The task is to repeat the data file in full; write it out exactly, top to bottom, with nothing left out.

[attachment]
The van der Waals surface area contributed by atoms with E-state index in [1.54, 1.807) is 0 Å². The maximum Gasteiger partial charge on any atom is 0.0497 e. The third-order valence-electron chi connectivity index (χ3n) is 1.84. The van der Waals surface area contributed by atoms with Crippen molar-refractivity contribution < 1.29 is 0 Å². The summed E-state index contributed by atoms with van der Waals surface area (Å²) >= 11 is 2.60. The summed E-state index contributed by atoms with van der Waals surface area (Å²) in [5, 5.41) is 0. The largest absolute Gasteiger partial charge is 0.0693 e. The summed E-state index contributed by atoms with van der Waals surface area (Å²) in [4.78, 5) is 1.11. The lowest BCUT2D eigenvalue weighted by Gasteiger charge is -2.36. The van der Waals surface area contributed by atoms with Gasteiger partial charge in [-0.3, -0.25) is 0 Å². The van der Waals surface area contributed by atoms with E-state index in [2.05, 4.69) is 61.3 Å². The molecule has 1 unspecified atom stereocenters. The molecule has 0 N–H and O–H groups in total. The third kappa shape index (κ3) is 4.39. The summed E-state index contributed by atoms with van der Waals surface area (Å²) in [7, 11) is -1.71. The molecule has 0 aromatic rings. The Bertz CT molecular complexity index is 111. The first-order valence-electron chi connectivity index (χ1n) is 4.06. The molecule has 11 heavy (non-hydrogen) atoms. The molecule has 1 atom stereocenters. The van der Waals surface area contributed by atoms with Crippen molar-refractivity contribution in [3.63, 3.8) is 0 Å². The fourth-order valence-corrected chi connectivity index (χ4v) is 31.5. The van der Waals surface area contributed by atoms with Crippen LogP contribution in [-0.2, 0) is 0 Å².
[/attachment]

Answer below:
The van der Waals surface area contributed by atoms with E-state index in [1.54, 1.807) is 0 Å². The maximum Gasteiger partial charge on any atom is 0.0497 e. The third-order valence-electron chi connectivity index (χ3n) is 1.84. The van der Waals surface area contributed by atoms with Crippen molar-refractivity contribution < 1.29 is 0 Å². The summed E-state index contributed by atoms with van der Waals surface area (Å²) >= 11 is 2.60. The summed E-state index contributed by atoms with van der Waals surface area (Å²) in [5, 5.41) is 0. The largest absolute Gasteiger partial charge is 0.0693 e. The summed E-state index contributed by atoms with van der Waals surface area (Å²) in [4.78, 5) is 1.11. The lowest BCUT2D eigenvalue weighted by Gasteiger charge is -2.36. The van der Waals surface area contributed by atoms with Gasteiger partial charge in [-0.3, -0.25) is 0 Å². The van der Waals surface area contributed by atoms with E-state index in [2.05, 4.69) is 61.3 Å². The molecule has 1 unspecified atom stereocenters. The molecule has 0 N–H and O–H groups in total. The third kappa shape index (κ3) is 4.39. The summed E-state index contributed by atoms with van der Waals surface area (Å²) in [7, 11) is -1.71. The molecule has 0 aromatic rings. The Bertz CT molecular complexity index is 111. The first-order valence-electron chi connectivity index (χ1n) is 4.06. The molecule has 11 heavy (non-hydrogen) atoms. The molecule has 1 atom stereocenters. The van der Waals surface area contributed by atoms with Crippen molar-refractivity contribution in [3.63, 3.8) is 0 Å². The fourth-order valence-corrected chi connectivity index (χ4v) is 31.5. The van der Waals surface area contributed by atoms with Crippen LogP contribution in [-0.2, 0) is 0 Å².